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Education Consultant Faults Wyoming

Wyoming has been paying a ton of money for K-12 education since 2005. The reason for the heavy spending? It was a major Wyoming Supreme Court/Legislative overhaul of the way our schools were being funded to equalize spending among students.

Now we find that the consultants, on whose advice the spending was largely based, criticize the system for weak performance. Unbiased observers who look at the facts have to agree that skyrocketing spending isn’t improving results.

The consultants, Picus, Odden & Associates (“PICUS”), were retained in 2005 by our legislature to help craft the system by which supreme court mandates were to be implemented. Their updated recalibration report issued to the legislature in November of 2015 didn’t get much press, but it should have.

PICUS built us up with Wyoming’s standard: “No matter what course of studies a high school student completes – college prep or career tech – all of Wyoming’s students are expected to achieve to college and career ready standards. This includes children from low-income homes, students of color, English language learners (ELL) and students with disabilities.” They assure us, “Over the past decade, Wyoming’s policy makers have provided more than sufficient funding to meet this goal and continue to work to ensure the Wyoming K-12 Funding Model meets the needs of all students.”

Then they let us down, “We would argue that the funds the Legislature has provided to its schools through the Legislative Model provide resources that could be used to boost student achievement to higher levels than have been obtained to date.” That’s a pretty painful admission about a system they helped guide from its inception and which has received lavish support ever since.

The report states that starting in 2005 school operating revenues grew by 62%, substantially greater than inflation, culminating in a 2015 total of over $17,000 per student (excluding capital construction funding). See Graph Below.

P O Spending History Graph 

Additionally, PICUS said, “It would be reasonable to expect a significant improvement in student performance after this notable funding gain.” But “…data from the National Assessment of Education Progress (NAEP) suggest improvements in student performance have not grown at the same pace as the growth in revenues for education in Wyoming.”

What an understatement. PICUS relies on NAEP scores. NAEP is the national testing system which has been around for years and is the gold standard for measuring results. (Graph 2 Below)

P O Reading Score History Graph

PICUS declare that Wyoming’s NAEP scores equal or exceed national averages. Sound good? Perhaps - until you consider how low the national average has become. There is no grade or subject where more than half of kids meet the standard “proficient or better.” That means at least half of kids are failing Wyoming’s standard. Look at Graphs 2 and 3. They are flat, showing little to no improvement in scores. Given their own state of the art advice and the money showered on the system, PICUS clearly expected better. Wyoming citizens should, too. How would still more money improve matters? (Graph 3 Below)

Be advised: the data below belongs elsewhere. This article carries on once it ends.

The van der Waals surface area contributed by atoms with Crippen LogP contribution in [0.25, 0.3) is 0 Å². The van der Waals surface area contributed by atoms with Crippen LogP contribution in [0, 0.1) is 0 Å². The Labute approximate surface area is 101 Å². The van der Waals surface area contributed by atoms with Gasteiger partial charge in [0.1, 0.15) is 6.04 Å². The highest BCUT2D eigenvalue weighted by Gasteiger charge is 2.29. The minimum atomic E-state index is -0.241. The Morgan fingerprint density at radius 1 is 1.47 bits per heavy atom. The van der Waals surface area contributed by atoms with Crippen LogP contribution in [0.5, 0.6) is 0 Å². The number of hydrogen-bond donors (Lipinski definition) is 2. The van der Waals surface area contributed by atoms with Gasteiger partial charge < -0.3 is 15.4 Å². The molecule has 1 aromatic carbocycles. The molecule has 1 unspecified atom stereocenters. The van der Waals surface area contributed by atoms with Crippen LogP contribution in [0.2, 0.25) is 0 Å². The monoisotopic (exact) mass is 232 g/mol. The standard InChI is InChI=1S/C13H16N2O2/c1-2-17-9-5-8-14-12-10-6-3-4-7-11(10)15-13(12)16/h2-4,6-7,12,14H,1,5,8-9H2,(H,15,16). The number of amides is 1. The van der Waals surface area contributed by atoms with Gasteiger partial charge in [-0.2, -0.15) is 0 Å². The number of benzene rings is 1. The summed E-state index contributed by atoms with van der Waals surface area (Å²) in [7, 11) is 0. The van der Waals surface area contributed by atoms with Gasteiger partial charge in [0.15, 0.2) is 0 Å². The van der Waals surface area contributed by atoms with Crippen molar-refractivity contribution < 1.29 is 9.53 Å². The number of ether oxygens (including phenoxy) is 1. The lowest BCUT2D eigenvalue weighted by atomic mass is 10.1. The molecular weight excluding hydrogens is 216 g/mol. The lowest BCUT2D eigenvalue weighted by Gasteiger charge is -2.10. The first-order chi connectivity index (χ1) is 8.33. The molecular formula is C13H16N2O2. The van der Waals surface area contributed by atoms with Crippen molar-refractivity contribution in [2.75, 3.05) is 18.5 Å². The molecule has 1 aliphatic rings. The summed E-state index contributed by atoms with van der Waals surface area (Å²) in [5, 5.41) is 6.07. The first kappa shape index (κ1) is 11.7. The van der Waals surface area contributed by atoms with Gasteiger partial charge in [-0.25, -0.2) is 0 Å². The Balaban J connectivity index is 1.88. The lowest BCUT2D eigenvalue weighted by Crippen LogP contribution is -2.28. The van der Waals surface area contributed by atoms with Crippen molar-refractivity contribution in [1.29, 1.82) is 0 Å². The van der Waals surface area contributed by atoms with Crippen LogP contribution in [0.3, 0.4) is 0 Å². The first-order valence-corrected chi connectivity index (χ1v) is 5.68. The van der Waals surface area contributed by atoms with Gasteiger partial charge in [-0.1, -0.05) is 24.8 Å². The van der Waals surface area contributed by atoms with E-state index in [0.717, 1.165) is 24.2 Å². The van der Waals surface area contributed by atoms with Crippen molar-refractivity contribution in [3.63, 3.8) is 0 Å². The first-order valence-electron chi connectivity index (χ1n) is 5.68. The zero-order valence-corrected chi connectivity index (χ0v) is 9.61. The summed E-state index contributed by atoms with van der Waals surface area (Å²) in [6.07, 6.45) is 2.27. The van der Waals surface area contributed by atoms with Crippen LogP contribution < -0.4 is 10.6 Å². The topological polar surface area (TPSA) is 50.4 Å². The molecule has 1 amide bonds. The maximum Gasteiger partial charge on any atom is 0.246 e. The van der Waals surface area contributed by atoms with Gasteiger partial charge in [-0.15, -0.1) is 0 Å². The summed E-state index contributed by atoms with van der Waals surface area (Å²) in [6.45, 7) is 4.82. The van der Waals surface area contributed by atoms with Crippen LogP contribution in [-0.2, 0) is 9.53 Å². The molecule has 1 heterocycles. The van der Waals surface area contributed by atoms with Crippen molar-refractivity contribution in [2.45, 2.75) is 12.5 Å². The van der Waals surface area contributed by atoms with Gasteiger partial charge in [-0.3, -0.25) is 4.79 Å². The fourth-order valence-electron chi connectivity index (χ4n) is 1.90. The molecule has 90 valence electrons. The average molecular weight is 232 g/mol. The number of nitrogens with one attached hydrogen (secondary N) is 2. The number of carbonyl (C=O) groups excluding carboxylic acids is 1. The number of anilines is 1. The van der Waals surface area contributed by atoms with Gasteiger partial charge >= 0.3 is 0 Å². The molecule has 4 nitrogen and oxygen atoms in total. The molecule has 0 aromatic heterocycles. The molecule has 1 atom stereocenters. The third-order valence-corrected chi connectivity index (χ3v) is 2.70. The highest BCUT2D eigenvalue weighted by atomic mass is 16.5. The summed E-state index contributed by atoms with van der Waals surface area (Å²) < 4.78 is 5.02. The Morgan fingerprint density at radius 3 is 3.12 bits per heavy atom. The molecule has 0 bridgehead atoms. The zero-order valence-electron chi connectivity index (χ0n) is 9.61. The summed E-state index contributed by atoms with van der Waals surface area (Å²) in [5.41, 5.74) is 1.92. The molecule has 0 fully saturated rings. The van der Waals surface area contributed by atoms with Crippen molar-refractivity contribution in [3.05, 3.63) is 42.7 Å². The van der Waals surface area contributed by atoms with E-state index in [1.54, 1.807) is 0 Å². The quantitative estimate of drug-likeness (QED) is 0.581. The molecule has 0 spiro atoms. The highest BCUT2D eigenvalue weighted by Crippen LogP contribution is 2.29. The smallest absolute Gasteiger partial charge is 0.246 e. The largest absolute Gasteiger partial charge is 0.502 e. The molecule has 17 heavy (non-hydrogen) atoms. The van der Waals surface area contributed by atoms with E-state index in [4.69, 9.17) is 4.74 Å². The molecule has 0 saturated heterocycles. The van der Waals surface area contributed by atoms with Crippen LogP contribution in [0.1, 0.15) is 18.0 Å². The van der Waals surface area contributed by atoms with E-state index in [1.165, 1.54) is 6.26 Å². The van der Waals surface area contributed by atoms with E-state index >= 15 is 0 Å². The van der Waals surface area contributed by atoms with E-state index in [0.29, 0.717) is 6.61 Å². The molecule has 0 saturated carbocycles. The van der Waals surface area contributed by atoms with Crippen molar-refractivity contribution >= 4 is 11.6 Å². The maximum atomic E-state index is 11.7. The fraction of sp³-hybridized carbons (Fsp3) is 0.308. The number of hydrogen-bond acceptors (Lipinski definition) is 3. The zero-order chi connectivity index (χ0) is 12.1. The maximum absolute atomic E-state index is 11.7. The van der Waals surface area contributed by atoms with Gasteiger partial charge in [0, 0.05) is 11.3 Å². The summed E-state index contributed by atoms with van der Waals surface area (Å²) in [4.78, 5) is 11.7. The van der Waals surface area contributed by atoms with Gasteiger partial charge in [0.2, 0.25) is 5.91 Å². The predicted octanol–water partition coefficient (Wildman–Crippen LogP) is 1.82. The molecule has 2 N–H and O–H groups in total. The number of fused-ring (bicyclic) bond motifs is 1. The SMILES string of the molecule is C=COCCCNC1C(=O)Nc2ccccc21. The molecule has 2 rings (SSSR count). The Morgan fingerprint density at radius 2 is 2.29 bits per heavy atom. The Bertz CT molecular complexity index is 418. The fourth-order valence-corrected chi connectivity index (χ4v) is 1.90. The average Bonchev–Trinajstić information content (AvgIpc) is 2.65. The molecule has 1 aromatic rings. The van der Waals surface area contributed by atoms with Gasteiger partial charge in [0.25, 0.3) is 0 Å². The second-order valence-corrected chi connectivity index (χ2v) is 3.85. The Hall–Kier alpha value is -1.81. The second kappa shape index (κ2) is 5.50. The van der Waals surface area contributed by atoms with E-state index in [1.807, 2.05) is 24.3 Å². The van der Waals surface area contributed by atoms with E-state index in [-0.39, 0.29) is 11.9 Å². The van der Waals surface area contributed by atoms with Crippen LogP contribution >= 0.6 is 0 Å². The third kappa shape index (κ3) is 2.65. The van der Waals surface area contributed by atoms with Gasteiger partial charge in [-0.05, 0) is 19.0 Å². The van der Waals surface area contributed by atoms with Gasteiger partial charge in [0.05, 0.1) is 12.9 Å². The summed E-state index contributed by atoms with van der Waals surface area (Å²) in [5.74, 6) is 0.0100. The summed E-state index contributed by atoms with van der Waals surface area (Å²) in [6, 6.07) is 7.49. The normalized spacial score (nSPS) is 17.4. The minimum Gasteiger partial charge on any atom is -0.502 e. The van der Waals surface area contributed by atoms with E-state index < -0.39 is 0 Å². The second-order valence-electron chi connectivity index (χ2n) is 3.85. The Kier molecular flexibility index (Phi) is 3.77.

P O Math Score History Graph

Matching national averages does not sound ok when you learn Wyoming spends at least 40 percent more than the national average per pupil. Repeat: Wyoming spends 40% more than the national average but only achieves average results. In contrast, our neighbors Colorado, Montana and Utah all spend much less per pupil and still achieve similar scores. Wyoming spending is out of whack in relation to the results achieved. See Graphs 4 – 7 which show 2014 spending (from the US Census Bureau for comparability between states) and 2015 NAEP scores. Is there any plausible reason to believe scores must go down if LESS money is spent?

Education Consultant Graphs

PICUS’ criticism is valid and their disappointment in Wyoming’s performance is apparent: “Wyoming’s taxpayers, parents, legislators, educators and students will need to determine the degree to which student performance needs to improve.”

But who’s at fault? For ten years now, Wyoming has blindly accepted their advice and that of the education establishment, paid them vast sums and waited for achievement. What we’ve gotten in return is underperformance, ill-equipped kids and disappointment. What’s wrong? The professionalism of our teachers? Is it our kids? Or is it the advice and abilities of those who design and administer the system? It’s time citizens and conscientious legislators demand answers and meaningful changes. Changes like getting more of school funding spent in the classroom, cutting bureaucracy, allowing real school choice, and improving our charter school laws, among others. Wyoming wants and has been paying to be better than average.

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Saturday, 24 February 2018

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